Case study

Journey conversion

Background

forms-that-work-book

I was responsible for The AA breakdown cover end to end (and top to bottom) journey.  I was given a target of increasing sales conversion by 7%, which was a line in the forecast and growth hinged on it

At the start I formed a strategy and plan based on insight from user research, usability, analytics, call centre feedback, sales data and books such as Luke Wroblewski ‘Web form design’, Steve Krug ‘Don’t make me think’ and  Caroline Jarrett & Gerry Gaffney ‘Forms that work’. 

Measurement

Measurement meant understanding how the journey was performing before any changes were made.    I worked with the analytics team to set up reporting for our Ecommerce trading meetings. My reports were detailed, showing different channels, penetration rates, average transaction value, revenue and the conversion impact of individual changes in the journey, issues and external factors.

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Accurate measurement meant being able to thank people for the specific sales impact that they’d made – such as an address look up refinement by a developer. Sharing the numbers involved everyone, driving momentum and ideas.  It also helped show stakeholders the impact of things they wanted that made the journey harder for users – such as making entering a vehicle registration number mandatory (how many of us know our vehicle registration?)

Prioritised list

dont-make-me-think-book

I produced a prioritised list of of 130 changes with estimated revenue impacts. I specified, wireframed and collaborated with the team – and it was that collaboration which took it to the next level, the debating and iterating.

Working with a small diverse team (back end developer, front end developer, copywriter, designer) we launched a new responsive journey including checkout.  I’d reduced the number of steps.

After that we made changes to the journey every week over 14 months.  The prioritised list was used and updated based on new insights from analytics and usability testing.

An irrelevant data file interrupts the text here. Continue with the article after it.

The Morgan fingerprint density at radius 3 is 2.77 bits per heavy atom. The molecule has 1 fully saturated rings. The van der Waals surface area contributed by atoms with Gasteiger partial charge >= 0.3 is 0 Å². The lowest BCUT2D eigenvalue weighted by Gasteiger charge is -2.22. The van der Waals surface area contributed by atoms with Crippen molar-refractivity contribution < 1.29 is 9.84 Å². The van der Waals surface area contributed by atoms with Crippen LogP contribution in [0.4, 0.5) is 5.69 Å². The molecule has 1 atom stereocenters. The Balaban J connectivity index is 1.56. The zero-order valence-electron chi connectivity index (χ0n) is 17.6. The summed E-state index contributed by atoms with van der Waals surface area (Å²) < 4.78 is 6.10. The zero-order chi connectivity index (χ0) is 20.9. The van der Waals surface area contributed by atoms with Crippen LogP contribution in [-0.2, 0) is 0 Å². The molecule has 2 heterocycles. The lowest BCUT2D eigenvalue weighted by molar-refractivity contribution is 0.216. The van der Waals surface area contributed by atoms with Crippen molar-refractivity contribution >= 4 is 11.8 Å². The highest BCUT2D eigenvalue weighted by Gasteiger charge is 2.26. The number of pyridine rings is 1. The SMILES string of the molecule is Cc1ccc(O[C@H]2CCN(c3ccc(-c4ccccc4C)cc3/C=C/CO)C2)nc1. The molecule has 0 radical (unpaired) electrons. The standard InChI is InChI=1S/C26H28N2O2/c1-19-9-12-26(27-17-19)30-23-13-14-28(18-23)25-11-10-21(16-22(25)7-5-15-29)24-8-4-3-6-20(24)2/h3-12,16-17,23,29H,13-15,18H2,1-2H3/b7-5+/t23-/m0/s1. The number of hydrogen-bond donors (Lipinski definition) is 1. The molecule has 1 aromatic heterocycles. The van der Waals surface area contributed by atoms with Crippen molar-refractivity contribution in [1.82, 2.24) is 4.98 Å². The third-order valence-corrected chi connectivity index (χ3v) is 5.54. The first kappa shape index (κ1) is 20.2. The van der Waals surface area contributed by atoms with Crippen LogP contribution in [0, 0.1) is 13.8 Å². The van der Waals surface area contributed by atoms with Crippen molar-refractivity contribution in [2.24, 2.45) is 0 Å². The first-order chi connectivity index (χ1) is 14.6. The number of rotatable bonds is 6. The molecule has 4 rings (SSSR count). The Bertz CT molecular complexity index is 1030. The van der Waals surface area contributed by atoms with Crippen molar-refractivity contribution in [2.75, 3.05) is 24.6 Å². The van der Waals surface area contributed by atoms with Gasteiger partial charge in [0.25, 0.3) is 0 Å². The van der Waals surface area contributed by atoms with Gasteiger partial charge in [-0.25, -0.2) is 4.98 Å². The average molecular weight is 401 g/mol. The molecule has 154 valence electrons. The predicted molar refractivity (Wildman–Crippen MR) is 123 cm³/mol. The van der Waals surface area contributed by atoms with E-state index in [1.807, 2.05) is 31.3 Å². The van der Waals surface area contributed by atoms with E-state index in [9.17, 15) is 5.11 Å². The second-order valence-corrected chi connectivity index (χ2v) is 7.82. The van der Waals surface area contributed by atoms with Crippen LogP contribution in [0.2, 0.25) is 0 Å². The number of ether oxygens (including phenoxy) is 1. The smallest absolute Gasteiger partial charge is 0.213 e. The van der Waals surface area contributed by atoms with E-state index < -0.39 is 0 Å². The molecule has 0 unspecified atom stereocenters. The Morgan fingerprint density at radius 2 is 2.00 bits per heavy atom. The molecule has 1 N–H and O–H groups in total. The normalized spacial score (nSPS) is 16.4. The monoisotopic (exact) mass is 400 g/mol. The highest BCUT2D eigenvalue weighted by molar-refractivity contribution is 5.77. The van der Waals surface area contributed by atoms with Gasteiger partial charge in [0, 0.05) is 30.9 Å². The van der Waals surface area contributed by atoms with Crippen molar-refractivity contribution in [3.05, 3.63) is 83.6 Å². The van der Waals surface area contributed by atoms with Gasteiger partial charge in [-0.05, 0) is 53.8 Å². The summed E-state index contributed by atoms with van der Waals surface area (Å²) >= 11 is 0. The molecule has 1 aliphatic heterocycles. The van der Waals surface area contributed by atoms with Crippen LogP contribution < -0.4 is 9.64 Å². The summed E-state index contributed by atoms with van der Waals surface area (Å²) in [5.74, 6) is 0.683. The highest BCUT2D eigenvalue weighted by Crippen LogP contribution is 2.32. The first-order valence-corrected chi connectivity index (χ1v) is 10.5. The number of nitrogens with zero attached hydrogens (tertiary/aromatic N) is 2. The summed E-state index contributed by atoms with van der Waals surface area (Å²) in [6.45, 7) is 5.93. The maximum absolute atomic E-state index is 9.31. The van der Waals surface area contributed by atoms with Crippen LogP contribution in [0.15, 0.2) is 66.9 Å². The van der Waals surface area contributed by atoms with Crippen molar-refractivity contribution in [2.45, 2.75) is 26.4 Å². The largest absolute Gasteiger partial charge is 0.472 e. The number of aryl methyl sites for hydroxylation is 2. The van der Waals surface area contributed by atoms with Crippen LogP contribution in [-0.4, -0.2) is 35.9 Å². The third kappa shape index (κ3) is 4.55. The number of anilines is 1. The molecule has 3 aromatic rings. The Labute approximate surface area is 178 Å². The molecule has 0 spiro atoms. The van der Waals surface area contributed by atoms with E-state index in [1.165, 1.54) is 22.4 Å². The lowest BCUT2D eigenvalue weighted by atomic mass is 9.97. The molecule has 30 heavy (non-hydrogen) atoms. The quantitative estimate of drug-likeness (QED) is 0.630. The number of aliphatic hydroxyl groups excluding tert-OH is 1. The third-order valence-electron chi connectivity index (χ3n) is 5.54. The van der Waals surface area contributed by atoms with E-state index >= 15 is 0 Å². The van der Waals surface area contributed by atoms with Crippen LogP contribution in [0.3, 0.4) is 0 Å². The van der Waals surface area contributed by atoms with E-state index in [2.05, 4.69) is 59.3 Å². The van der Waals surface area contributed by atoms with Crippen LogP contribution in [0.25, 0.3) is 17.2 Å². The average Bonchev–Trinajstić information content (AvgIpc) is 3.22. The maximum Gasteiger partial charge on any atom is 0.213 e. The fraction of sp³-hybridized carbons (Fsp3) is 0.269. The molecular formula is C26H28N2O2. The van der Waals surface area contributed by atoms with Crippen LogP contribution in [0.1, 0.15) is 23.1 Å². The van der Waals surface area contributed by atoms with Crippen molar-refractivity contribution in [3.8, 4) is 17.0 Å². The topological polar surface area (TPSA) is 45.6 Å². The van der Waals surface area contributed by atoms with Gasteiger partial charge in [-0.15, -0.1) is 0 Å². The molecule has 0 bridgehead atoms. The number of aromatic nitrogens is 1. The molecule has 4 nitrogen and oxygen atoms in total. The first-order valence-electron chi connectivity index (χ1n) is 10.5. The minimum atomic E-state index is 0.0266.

I collaborated with the web chat team, analytics, development, design, editorial, IST, compliance, quality/test, finance, banking, pricing, 3rd parties, marketing, call centre, systems consultants and product management.

Usability

shell-garage

I ran ‘Steve Krug’ style usability studies every 4 weeks offering £20 petrol vouchers to members of the public, asking them to come on down. The ‘lab’ was just a screen and camera set up in the old map rooms in front of the AA building.  We got gold dust from every session which then fed into the backlog.

Design

the-aa-view-options-page
the-aa-choose-page

Journey changes included

No distractions – buyers can concentrate on what they’re doing – selecting and the button

Vertical axis to completion – a straight line – not fields side by side, tick box above the button

Forgiving fields accepting all formats – allowing spaces, capitalisation, hyphens etc.

Top aligned field labels

Affordances – different field sizes for post code etc offer a visual clue

Reduced steps – 2 fields for address look up

Credit card field order matching the order on the card – long number first, expiry, name, csv

‘Your quote’ visible at all times to reassure buyers

Results

0 %
SALES INCREASE

We increased conversion by 89% vs a target of 7%.  It was literally off the charts (we literally had to keep resizing the conversion graphs each week to fit it in the trading report) and more than we’d ever dreamed of.